• At the end of the day I review how I got on. Where I kept to my intended path, I celebrate. Where I slipped up, I deepen my resolve to break from old habits.
  • This is not about harsh judgement and beating myself up for mistakes made, rather an honest recognition of where I want to get to and what I want to leave behind.
  • Having an accountability buddy, somebody who supports you in your aims can also be helpful. Someone who from time to time you checkin with. Someone who doesn’t judge you, but is behind you in your goals and can offer encouragement.

I invite you to pick a habit or two that is not serving you, and bring this simple practice in to help your meditation practice.

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This is an ongoing series running through May to compliment the twice weekly meditation sessions that I will be hosting on YouTube. If you have any questions, please contact me.

Keeping it light
I have spoken during these May Meditation Nudges of the importance of just showing up, of sitting with our emotions regardless of what arises and the need for vulnerability. This might appear on the face of it as though meditation is rather an ordeal, especially when I speak about meditation being a marathon and not a sprint. It might seem that through embarking on meditation practice, you are setting yourself up for a long, hard, slog.

First, from my experience that is not so. For me meditation has not been a slog, but one of the greatest gifts that I have given myself.

Secondly, the importance here is in keeping a lightness in our practice. When emotions and difficult states of mind arise in practice, the instruction is to gently note the distraction and with no judgement, return to the object of meditation. How ever often there is distraction, we approach the thoughts with the same gentle equanimity.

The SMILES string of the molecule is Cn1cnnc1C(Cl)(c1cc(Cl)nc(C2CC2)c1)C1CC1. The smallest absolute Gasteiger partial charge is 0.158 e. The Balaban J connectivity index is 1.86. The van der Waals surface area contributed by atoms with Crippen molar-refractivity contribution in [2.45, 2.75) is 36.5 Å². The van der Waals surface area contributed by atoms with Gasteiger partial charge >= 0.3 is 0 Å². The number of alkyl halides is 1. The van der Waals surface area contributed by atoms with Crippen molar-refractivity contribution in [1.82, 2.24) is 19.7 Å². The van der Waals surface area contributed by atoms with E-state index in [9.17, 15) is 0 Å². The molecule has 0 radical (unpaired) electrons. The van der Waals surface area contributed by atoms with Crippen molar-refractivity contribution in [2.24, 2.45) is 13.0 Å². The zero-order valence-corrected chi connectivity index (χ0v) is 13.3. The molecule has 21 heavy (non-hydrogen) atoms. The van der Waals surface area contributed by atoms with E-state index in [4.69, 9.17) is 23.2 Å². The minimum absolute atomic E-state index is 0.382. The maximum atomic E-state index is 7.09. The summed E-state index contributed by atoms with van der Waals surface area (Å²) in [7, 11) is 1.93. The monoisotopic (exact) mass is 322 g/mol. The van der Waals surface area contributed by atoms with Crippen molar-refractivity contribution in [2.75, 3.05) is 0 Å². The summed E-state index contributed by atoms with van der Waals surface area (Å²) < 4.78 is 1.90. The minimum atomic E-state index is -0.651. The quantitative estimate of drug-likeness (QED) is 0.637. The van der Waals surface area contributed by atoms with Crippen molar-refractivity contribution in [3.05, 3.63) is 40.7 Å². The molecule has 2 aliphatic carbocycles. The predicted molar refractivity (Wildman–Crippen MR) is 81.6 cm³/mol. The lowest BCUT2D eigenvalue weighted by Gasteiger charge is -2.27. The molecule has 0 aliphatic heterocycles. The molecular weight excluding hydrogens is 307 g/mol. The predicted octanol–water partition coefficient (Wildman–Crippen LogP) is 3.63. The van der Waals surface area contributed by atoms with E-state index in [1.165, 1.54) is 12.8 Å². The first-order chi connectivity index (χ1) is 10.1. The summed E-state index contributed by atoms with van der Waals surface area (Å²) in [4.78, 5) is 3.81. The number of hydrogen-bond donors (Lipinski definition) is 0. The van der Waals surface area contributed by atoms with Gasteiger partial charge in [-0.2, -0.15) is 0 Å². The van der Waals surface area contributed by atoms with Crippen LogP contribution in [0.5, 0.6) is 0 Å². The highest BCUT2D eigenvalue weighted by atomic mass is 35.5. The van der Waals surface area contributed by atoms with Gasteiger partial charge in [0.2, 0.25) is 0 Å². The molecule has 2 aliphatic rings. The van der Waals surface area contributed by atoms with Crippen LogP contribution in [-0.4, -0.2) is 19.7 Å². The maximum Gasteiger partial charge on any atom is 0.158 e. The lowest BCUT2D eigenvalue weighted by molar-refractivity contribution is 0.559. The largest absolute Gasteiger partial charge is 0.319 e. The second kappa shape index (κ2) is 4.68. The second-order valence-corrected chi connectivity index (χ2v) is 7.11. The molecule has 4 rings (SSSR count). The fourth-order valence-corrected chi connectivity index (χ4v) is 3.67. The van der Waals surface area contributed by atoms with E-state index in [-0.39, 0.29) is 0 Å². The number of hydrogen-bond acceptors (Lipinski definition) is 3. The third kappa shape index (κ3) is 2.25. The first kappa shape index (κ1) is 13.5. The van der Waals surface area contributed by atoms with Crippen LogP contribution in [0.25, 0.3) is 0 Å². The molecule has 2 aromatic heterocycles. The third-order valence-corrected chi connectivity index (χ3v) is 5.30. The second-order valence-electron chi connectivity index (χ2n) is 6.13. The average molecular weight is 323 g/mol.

With time, by being present in this way with what arises in the mind we develop a more intimate relationship with our emotions and with ourselves. The fear diminishes, fear of those emotions that we don’t know because we have chosen to avoid them. Through our meditation practice those emotions are no longer strangers. When someone else acts in a way that we react against because it is a reflection of an aspect of ourselves, we see that for what it is. Our awareness of ourselves creates a greater awareness of how we and the world around us is working. Meditation opens us up to who we are and to the world.

Gentleness, lightness, humour, all of these are what enable us to be with ourselves, to be with what arises in our mind in such a way that we can work with it. Being heavy is not going to solve the problems. We need a lightness of being in ourselves to have the openness to transform our heart.

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This is an ongoing series running through May to compliment the twice weekly meditation sessions that I will be hosting on YouTube. If you have any questions, please contact me.

Hear, reflect, meditate
Within the tradition that I was taught meditation, three steps were explained leading up to engaging in a meditation practice.

  1. Hear or read the teaching/explanation.
  2. Reflect on what you have heard or read.
  3. Meditate using that method.

Here’s how this works.

  • First you hear or read instruction on a particular subject of meditation.
  • Second, you spend some time reflecting on what you have heard. Does it ring true for you, in your heart? Don’t just take it on board because a well known author or teacher has said something. Make sure that the words ring true for you. If something doesn’t sound right, go and seek out clarification in the same way that you would ask questions about something new that you are trying to learn about. Discuss, explore, get clear in your own mind.